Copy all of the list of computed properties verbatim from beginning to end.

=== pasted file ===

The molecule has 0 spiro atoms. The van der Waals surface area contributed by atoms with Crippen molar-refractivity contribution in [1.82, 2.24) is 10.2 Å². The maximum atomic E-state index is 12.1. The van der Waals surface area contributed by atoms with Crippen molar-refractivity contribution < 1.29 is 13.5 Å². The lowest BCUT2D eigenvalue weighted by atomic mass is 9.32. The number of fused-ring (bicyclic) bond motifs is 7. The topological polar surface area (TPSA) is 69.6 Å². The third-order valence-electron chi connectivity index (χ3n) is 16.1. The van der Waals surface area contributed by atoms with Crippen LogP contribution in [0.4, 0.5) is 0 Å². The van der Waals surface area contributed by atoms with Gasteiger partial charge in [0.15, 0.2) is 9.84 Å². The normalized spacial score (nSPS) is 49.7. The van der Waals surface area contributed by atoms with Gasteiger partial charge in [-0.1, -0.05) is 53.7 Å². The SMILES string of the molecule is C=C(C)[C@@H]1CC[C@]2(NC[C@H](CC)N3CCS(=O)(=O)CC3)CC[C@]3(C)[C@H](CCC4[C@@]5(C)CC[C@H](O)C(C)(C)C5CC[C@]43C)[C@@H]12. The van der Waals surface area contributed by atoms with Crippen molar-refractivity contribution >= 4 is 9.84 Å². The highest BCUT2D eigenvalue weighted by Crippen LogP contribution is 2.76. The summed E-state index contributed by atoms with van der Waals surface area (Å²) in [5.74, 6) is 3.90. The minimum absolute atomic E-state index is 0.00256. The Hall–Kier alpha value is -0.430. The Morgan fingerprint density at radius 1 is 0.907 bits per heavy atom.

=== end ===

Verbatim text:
The molecule has 0 spiro atoms. The van der Waals surface area contributed by atoms with Crippen molar-refractivity contribution in [1.82, 2.24) is 10.2 Å². The maximum atomic E-state index is 12.1. The van der Waals surface area contributed by atoms with Crippen molar-refractivity contribution < 1.29 is 13.5 Å². The lowest BCUT2D eigenvalue weighted by atomic mass is 9.32. The number of fused-ring (bicyclic) bond motifs is 7. The topological polar surface area (TPSA) is 69.6 Å². The third-order valence-electron chi connectivity index (χ3n) is 16.1. The van der Waals surface area contributed by atoms with Crippen LogP contribution in [0.4, 0.5) is 0 Å². The van der Waals surface area contributed by atoms with Gasteiger partial charge in [0.15, 0.2) is 9.84 Å². The normalized spacial score (nSPS) is 49.7. The van der Waals surface area contributed by atoms with Gasteiger partial charge in [-0.1, -0.05) is 53.7 Å². The SMILES string of the molecule is C=C(C)[C@@H]1CC[C@]2(NC[C@H](CC)N3CCS(=O)(=O)CC3)CC[C@]3(C)[C@H](CCC4[C@@]5(C)CC[C@H](O)C(C)(C)C5CC[C@]43C)[C@@H]12. The van der Waals surface area contributed by atoms with Crippen molar-refractivity contribution >= 4 is 9.84 Å². The highest BCUT2D eigenvalue weighted by Crippen LogP contribution is 2.76. The summed E-state index contributed by atoms with van der Waals surface area (Å²) in [5.74, 6) is 3.90. The minimum absolute atomic E-state index is 0.00256. The Hall–Kier alpha value is -0.430. The Morgan fingerprint density at radius 1 is 0.907 bits per heavy atom.